The more you write, the better. Write at your full-time copywriting job. Write for your digital content marketing company. Write a blog. Write Facebook statuses. Write emails. Write iMessages. Write on your forehead.
Write to live. Write for free. Write as expression. Write for your soul.
Find your voice. Find your strengths. And freelance.
Freelance well and often to develop your personal brand and build your career. But if you’re getting paid to write as a freelancer, pay attention here: Don’t ignore your tax responsibilities. Save enough for tax payments on your freelance income and make proper tax deductions. Why should I care? (Abby would ask.) Becauuuuuse, you don’t even know. You’ll want to die during tax season when you have to pay for a colossal tax bill that’s more than what you earned in 12 months of freelancing (ahem, WomensForum.com 2013 #1099 #writerssalary #meltdown).
Yes, you’ll hate writing. You’ll question yourself as a writer. You’ll want to give up. You’ll second-guess yourself—from word choices and ideas to your career and future. (What is the meaning of my life?!)
Expect highs and lows. Take the successes and believe the praise. Accept the failures and learn from each criticism. Writing makes you feel accomplished and proud, yet vulnerable, defensive, frustrated, even lost. You wonder, why would you ever want to grow up and write. Why? Why?!?! WHY.
Because you can’t not write. Because writing is in every fabric of your being. Because you’re (certainly) not in it for the money, nor the glamour. Because Abby, you’re not a high-profile, highly paid writer for a well-known publication living in a trendy loft in a cool city. You have no Twitter following. You don’t attend rooftop dinner parties. And you’re not entangled in a dysfunctional romance with an emotionally unavailable bad boy. You’re extraordinarily mediocre, which, shock, isn’t such a tragedy.
Dreams do come true, albeit not how you may have precisely visualized. You use words, creativity and research to tell stories every day. At your content marketing job, you’ll meet the love of your life, Jim, who’s more and better than you ever imagined in someone with whom to share your heart. You’ll work within an innovative environment surrounded by unique, creative individuals who have evolved from co-workers and team members into family. Virginia, your obvious best friend forever co-writer, will even accept how you refer to writer’s block as “octopus brain” and describe feeling burned out as “zombie brain,” which is truly the absolute worst, am I right, Virgie?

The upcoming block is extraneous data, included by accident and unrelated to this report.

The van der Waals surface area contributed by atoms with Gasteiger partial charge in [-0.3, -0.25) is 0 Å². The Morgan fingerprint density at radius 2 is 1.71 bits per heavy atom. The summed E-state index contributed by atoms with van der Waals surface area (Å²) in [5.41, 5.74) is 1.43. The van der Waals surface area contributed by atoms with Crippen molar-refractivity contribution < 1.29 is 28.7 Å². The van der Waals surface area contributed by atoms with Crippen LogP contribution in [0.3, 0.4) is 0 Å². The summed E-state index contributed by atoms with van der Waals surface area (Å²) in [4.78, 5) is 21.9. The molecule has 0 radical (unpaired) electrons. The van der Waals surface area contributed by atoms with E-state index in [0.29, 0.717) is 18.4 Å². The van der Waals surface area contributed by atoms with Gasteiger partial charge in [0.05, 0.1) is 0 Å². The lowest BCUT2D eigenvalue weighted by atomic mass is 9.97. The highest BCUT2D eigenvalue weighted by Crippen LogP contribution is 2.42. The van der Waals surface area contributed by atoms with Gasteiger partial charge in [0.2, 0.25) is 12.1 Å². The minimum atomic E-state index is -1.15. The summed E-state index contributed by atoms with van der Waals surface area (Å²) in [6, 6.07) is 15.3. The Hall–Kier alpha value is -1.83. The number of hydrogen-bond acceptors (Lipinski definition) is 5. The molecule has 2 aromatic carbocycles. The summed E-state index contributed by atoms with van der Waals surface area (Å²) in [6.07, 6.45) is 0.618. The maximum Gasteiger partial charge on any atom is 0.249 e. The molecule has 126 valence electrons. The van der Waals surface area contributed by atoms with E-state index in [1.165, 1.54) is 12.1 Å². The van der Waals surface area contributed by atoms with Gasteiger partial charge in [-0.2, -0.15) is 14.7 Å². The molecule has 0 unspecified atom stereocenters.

You’re in it for the highs and lows—moments when you feel like you’re a creative wordsmith genius who just wrote a literary masterpiece to moments when you feel like the most talentless, worthless living being on the planet. (What is the meaning of my life?!)
You’ll continue to hate writing. You’ll always second guess what you create, and present it to the universe with the utmost vulnerability. The challenge, raw exposure and even defeat experienced with writing is what makes you ultimately love it. Because the ability to fiercely love and hate something so intensely is passion. With authentic blind passion, love is hate and hate is love. And if passion is part of your life, part of your existence, part of why you wake up every single morning, then you’re doing something right. So, Abby, don’t you dare ever quit.
Your Future Self
What would you tell your younger self? Do tell by commenting below.